However, the problem is actually much worse than noted for two reasons. First, watershed management areas are made up of a number of watersheds. Environmental impacts from ground water and surface water withdrawals occur at the watershed and subwatershed scale. Even at the watershed scale (which is approximately 65 square miles in the Pinelands) the plan identifies numerous watersheds that are stressed. Second, the fact that 15 watershed management areas will be stressed at fully authorized allocation, indicates that DEP has allocated water beyond what is sustainable. And when it comes to withdrawals from the shallow aquifer and streams in stressed watersheds, the environment is the big loser!

Currently Stressed Watershed Management Areas: According to the draft revisions the following watershed management areas are already stressed. You can see a map of the watershed management areas here.

  • WMA 7 - Arthur Kill
  • WMA 6 - Upper and Middle Passaic, Whippany and Rockaway
  • WMA 15 - Great Egg Harbor (Pinelands)
  • WMA 17 - Maurice, Salem and Cohansey (Pinelands)

Next Steps:

The DEP will hold three public meetings to collect feedback on the draft revisions. They will consider comments made at those meetings and any comments received by the close of business July 19, 2017 before formally adopting the plan. According to the DEP's press release they will consult with other organizations like the New Jersey Water Supply Advisory Council, the Highland Water Protection and Planning Council and the Pinelands Commission as well as with private and public water purveyors.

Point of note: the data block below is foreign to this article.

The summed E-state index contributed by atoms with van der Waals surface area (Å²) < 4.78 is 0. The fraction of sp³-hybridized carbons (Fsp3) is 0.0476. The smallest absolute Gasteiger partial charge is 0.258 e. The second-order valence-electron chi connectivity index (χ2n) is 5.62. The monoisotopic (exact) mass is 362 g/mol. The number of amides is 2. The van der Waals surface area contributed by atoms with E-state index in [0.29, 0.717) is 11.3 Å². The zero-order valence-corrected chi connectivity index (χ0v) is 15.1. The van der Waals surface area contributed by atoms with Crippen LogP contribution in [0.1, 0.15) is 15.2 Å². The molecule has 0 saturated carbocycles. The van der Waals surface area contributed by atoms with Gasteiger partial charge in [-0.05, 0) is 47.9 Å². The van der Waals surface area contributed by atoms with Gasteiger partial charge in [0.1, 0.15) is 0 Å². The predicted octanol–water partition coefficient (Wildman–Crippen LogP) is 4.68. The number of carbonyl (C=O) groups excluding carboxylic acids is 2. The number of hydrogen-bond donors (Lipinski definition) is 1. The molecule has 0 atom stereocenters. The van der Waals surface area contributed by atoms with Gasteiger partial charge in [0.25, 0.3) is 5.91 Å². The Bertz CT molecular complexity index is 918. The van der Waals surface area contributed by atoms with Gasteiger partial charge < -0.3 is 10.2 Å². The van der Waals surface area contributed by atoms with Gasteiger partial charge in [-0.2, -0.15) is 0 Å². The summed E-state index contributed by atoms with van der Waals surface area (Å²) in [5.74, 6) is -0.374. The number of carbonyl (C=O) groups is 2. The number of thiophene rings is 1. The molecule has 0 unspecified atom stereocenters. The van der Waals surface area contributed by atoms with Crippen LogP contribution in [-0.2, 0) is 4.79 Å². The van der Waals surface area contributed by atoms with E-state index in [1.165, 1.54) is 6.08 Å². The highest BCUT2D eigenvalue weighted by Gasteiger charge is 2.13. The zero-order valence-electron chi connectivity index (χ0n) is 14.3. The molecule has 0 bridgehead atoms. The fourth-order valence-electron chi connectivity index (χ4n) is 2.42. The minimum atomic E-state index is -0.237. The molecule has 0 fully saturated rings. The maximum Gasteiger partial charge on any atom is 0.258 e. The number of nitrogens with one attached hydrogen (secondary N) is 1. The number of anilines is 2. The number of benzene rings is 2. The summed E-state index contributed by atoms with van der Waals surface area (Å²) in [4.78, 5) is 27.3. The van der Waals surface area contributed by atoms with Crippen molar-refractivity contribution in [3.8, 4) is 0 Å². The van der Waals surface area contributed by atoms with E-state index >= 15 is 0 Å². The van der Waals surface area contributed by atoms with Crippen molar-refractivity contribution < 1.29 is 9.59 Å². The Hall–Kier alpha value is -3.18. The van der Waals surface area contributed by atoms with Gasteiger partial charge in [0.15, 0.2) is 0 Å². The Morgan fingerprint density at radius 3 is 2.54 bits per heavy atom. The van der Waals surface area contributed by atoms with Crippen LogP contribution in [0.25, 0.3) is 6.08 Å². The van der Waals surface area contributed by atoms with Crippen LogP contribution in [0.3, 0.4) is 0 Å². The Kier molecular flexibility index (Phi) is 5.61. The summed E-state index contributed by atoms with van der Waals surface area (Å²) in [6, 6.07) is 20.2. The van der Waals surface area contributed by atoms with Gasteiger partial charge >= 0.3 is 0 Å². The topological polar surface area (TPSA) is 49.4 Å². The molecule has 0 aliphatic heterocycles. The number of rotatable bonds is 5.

Public Meeting Dates:

  • Tuesday, July 11, 2017 at 1 p.m. - NJ DEP Headquarters, 401 East State St, Trenton
  • Wednesday, July 12, 2017 at 3 p.m. - Millburn Public Library, 200 Glen Ave., Millburn
  • Thursday, July 13, at 1 p.m. - Stockton University, 101 Vera King Farris Drive, Gallaway in the Board of Trustees Room at the Campus Center

What PPA is Doing:

PPA is in the process of assessing the plan and supporting documents. We are also collaborating with other organizations to strengthen the draft plan.

What You Can Do:

Here is what is needed in order of importance:

  1. Ask the DEP for some nighttime meetings. Currently there are only three (3) daytime meetings scheduled. This is guaranteed to limit any meaningful public participation since most people work during the day. Email to make this request or use our Take Action Tool.
  2. Become the Plan! Take the time to understand the consequences to the environment alluded to in the Plan. This link will take you to the Plan and supporting documents.
  3. Monitor our website and the Save the Source site for updates regarding the draft Plan. Sign up on our email list so we can keep you informed. We never share your email address with anyone ever.
  4. Plan to attend one or more of the scheduled meetings and speak up for the environment.
  5. Prepare written comments and submit them by email to with "Draft Water Supply Plan Comments" in the subject line. You can also submit comments by writing to the following address:

NJDEP - Division of Water Supply & Geoscience
PO Box 420
Mail Code 401-04Q
Trenton, NJ 08625

If you have any questions, please contact Rich Bizub, Director for Water Programs at or (609) 859-8860 ext. 116.